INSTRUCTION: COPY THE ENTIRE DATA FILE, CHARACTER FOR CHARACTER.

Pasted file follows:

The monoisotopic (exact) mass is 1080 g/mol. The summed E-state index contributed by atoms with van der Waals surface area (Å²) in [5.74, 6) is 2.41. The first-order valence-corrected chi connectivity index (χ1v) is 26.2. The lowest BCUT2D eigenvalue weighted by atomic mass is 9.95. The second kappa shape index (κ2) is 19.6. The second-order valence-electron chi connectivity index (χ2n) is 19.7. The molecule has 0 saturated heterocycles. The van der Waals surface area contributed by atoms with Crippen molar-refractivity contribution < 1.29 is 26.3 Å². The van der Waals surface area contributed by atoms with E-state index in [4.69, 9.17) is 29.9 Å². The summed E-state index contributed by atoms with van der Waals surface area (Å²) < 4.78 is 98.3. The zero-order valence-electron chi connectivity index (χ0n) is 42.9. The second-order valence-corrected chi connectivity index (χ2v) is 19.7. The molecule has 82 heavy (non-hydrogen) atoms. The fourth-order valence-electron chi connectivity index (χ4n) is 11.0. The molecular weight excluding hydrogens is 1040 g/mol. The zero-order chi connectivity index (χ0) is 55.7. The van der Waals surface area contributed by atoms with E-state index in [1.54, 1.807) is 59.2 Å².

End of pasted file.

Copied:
The monoisotopic (exact) mass is 1080 g/mol. The summed E-state index contributed by atoms with van der Waals surface area (Å²) in [5.74, 6) is 2.41. The first-order valence-corrected chi connectivity index (χ1v) is 26.2. The lowest BCUT2D eigenvalue weighted by atomic mass is 9.95. The second kappa shape index (κ2) is 19.6. The second-order valence-electron chi connectivity index (χ2n) is 19.7. The molecule has 0 saturated heterocycles. The van der Waals surface area contributed by atoms with Crippen molar-refractivity contribution < 1.29 is 26.3 Å². The van der Waals surface area contributed by atoms with E-state index in [4.69, 9.17) is 29.9 Å². The summed E-state index contributed by atoms with van der Waals surface area (Å²) < 4.78 is 98.3. The zero-order valence-electron chi connectivity index (χ0n) is 42.9. The second-order valence-corrected chi connectivity index (χ2v) is 19.7. The molecule has 82 heavy (non-hydrogen) atoms. The fourth-order valence-electron chi connectivity index (χ4n) is 11.0. The molecular weight excluding hydrogens is 1040 g/mol. The zero-order chi connectivity index (χ0) is 55.7. The van der Waals surface area contributed by atoms with E-state index in [1.54, 1.807) is 59.2 Å².